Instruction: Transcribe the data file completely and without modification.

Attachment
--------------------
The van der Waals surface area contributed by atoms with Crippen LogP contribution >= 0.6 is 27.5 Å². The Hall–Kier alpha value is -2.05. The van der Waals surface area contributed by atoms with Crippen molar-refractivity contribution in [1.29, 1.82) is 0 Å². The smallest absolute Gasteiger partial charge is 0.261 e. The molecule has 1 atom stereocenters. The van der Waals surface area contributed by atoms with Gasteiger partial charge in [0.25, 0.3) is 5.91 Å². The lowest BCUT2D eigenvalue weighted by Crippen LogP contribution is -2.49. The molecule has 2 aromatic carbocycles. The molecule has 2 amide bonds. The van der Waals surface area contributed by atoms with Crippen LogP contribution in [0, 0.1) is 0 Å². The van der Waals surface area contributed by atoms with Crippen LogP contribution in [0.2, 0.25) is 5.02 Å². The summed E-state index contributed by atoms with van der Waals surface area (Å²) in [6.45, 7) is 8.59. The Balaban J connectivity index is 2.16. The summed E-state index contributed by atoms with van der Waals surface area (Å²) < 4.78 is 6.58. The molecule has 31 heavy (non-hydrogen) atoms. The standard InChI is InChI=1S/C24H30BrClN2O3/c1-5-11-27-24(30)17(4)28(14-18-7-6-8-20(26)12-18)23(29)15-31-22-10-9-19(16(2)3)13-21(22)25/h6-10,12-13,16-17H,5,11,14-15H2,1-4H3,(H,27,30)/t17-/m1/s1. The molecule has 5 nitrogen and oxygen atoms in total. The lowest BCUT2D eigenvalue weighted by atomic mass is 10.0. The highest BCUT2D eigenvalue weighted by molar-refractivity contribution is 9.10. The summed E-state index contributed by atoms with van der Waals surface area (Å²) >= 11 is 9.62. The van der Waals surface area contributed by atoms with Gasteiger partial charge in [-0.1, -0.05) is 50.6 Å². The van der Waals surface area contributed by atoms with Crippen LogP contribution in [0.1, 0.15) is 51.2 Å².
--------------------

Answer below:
The van der Waals surface area contributed by atoms with Crippen LogP contribution >= 0.6 is 27.5 Å². The Hall–Kier alpha value is -2.05. The van der Waals surface area contributed by atoms with Crippen molar-refractivity contribution in [1.29, 1.82) is 0 Å². The smallest absolute Gasteiger partial charge is 0.261 e. The molecule has 1 atom stereocenters. The van der Waals surface area contributed by atoms with Gasteiger partial charge in [0.25, 0.3) is 5.91 Å². The lowest BCUT2D eigenvalue weighted by Crippen LogP contribution is -2.49. The molecule has 2 aromatic carbocycles. The molecule has 2 amide bonds. The van der Waals surface area contributed by atoms with Crippen LogP contribution in [0, 0.1) is 0 Å². The van der Waals surface area contributed by atoms with Crippen LogP contribution in [0.2, 0.25) is 5.02 Å². The summed E-state index contributed by atoms with van der Waals surface area (Å²) in [6.45, 7) is 8.59. The Balaban J connectivity index is 2.16. The summed E-state index contributed by atoms with van der Waals surface area (Å²) < 4.78 is 6.58. The molecule has 31 heavy (non-hydrogen) atoms. The standard InChI is InChI=1S/C24H30BrClN2O3/c1-5-11-27-24(30)17(4)28(14-18-7-6-8-20(26)12-18)23(29)15-31-22-10-9-19(16(2)3)13-21(22)25/h6-10,12-13,16-17H,5,11,14-15H2,1-4H3,(H,27,30)/t17-/m1/s1. The molecule has 5 nitrogen and oxygen atoms in total. The lowest BCUT2D eigenvalue weighted by atomic mass is 10.0. The highest BCUT2D eigenvalue weighted by molar-refractivity contribution is 9.10. The summed E-state index contributed by atoms with van der Waals surface area (Å²) >= 11 is 9.62. The van der Waals surface area contributed by atoms with Gasteiger partial charge in [-0.1, -0.05) is 50.6 Å². The van der Waals surface area contributed by atoms with Crippen LogP contribution in [0.1, 0.15) is 51.2 Å².